Grove City is local foods destination
GROVE CITY — It was a few decades ago and Chuck Carlson’s dad was crossing the Canadian border when the officer saw his Grove City address and told him: That’s the town with the meat market where he gets his best meat.
Only recently, his son’s mother-in-law was shopping for potato sausage in Phoenix, Ariz., when the man next to her felt obliged to inform her: “I know where you can buy the best potato sausage in the country. It’s a little meat market in Grove City.’’
It’s also where Chuck Carlson continues to make potato sausage according to the recipe that his grandfather made his own 100 years ago.
Chuck and Kristin Carlson are celebrating the 100th anniversary of Carlson Meats in Grove City under the ownership of the Carlson family. William Carlson purchased the business in January of 1913. He stayed with the business until his death in 1954.
His son, Willard, returned from service in World War II to work alongside him. Willard and Luella continued the business to 1983, when third generation owners Chuck and Kristin Carlson formally took over. Chuck got started in 1975, one year after marrying Kristin, the co-worker he had met at Glacier National Park. Chuck said he had returned to help out “for a while.’’
Not all of their customers arrive from locations as far-flung as the Canadian border and the Arizona dessert, but many do come a ways. Carlson Meats is one of only a couple of dozen small- to medium-sized processing facilities in Minnesota that are United States Department of Agriculture Inspected plants.
Producers of everything from buffalo and lamb to yak for the emerging local foods market rely on Carlson Meats for their processing because of it. The yak man has his pastures north of Cold Spring, where he once served the meat to the visiting Dalai Lama.
The buffalo producers come from the prairies near Luverne, Montevideo and Dawson.
The beef producers — from those championing grass-fed beef only to those favoring specific breeds — hail from every direction.
They all come to Grove City knowing that the USDA stamp allows them to sell their meats to upscale restaurants in the Twin Cities and of course, to the finest of farm country families: Those that appreciate quality, wholesome meats.
That is exactly what brings most customers to the meat shop. Most of their customers remain small-scale livestock producers who want their animals custom processed for their own freezers, as well as those of their friends and other family members, according to Chuck and Kristin Carlson.
And of course, many of their customers are also those who would never think of raising animals in their backyards. They turn to Carlson Meats to buy a quarter of half of beef, or a hog, knowing that the Carlsons have a long-list of producers providing the best of meats.
Customers also drop by to purchase sausage, jerky and other retail meats made exactly to those 100-year old recipes, no exceptions or scrimping on ingredients.
The Grove City shop had originally been owned by L.O. Lawson. Like all small town shops of the era, it existed mainly to process locally-raised animals for retail sale as fresh cuts. The meat was kept cool on ice harvested from Diamond Lake. During much of the year, a wooden building in the town pasture — now the city park — served as the slaughtering location.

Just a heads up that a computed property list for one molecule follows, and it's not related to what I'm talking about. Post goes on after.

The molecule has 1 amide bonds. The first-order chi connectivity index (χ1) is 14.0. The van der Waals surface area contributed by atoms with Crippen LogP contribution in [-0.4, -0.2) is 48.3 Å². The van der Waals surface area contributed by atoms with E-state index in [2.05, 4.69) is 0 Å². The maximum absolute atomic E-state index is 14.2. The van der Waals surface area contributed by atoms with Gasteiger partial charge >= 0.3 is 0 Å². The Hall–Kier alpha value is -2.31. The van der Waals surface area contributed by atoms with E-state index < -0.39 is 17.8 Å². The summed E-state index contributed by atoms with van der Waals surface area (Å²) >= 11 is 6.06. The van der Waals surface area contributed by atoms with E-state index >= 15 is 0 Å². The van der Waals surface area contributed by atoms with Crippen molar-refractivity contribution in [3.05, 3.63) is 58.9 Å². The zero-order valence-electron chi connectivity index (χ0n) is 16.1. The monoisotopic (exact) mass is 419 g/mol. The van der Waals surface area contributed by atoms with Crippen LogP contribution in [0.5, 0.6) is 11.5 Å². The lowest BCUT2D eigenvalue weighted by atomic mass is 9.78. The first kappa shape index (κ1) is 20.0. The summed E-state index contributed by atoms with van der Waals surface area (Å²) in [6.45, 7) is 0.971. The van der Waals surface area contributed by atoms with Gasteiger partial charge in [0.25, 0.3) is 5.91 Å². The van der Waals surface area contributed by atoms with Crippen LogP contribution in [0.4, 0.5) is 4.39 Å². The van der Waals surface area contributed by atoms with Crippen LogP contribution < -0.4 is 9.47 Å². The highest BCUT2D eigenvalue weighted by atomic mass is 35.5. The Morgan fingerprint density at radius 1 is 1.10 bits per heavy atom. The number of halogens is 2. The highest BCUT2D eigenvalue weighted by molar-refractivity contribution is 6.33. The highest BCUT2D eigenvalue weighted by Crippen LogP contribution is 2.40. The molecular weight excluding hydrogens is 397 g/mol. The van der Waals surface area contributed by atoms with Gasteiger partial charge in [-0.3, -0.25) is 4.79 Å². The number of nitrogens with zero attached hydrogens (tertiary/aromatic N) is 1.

Starting in the 1920’s, much of the meat began arriving by train from St. Paul packing plants.
It all changed again after World War II, when chest freezers became a part of households and many families turned to buying locally raised and custom processed meats.
Chuck’s father Willard made the biggest changes, starting with building a new, modern processing facility in 1955. He realized that custom processing and flash-freezing of meats was the future.
It was around 1972 when he also became convinced that being a USDA inspected facility was the way to go.
The Carlsons like to laugh that having inspectors at the plant during the weekly slaughter is “like driving a car with the policeman in the back seat.’’
In truth, smaller scale operations fall under all of the same regulations as do the mega-sized plants, and that creates added burdens and costs.
Yet the opportunity to work with entrepreneurs looking for opportunities in the local foods markets makes it all worthwhile, said the Carlsons.
They also enjoy the challenge and variety that comes with custom processing. They literally have hundreds of different customers, with as many different preferences in what they want.
They’ve also appreciated raising a daughter and two sons in Grove City and in the business, where a strong work ethic is a must.
The children are grown and well into careers of their own, but Grove City’s famous meat shop is sure to carry the Carlson name for some years to come. Like he had once told his dad, Chuck said he and Kristin intend to stay with this “for a while.”
The business employs nine people, some part time, and their experience and skills make it possible for the Carlsons to enjoy a break now and then.
They intend to celebrate the 100 year anniversary in May. In the meantime, they are urging anyone with stories or histories of the meat market’s earlier years to contact them or visit their website: www.carlsonmeats.com